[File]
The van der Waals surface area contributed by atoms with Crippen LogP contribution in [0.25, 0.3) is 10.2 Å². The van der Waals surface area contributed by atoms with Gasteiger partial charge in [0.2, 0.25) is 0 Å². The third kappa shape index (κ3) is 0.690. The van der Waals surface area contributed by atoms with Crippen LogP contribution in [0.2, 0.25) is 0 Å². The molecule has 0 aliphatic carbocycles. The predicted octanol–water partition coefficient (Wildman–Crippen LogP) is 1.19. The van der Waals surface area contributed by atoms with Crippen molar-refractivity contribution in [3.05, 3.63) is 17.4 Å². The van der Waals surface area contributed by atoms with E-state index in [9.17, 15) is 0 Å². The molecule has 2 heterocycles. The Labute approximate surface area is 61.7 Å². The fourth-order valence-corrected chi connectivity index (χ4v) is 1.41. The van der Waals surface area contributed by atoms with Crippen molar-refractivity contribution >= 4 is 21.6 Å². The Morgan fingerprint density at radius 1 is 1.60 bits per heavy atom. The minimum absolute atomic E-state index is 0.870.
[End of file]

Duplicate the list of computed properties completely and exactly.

The van der Waals surface area contributed by atoms with Crippen LogP contribution in [0.25, 0.3) is 10.2 Å². The van der Waals surface area contributed by atoms with Gasteiger partial charge in [0.2, 0.25) is 0 Å². The third kappa shape index (κ3) is 0.690. The van der Waals surface area contributed by atoms with Crippen LogP contribution in [0.2, 0.25) is 0 Å². The molecule has 0 aliphatic carbocycles. The predicted octanol–water partition coefficient (Wildman–Crippen LogP) is 1.19. The van der Waals surface area contributed by atoms with Crippen molar-refractivity contribution in [3.05, 3.63) is 17.4 Å². The van der Waals surface area contributed by atoms with E-state index in [9.17, 15) is 0 Å². The molecule has 2 heterocycles. The Labute approximate surface area is 61.7 Å². The fourth-order valence-corrected chi connectivity index (χ4v) is 1.41. The van der Waals surface area contributed by atoms with Crippen molar-refractivity contribution >= 4 is 21.6 Å². The Morgan fingerprint density at radius 1 is 1.60 bits per heavy atom. The minimum absolute atomic E-state index is 0.870.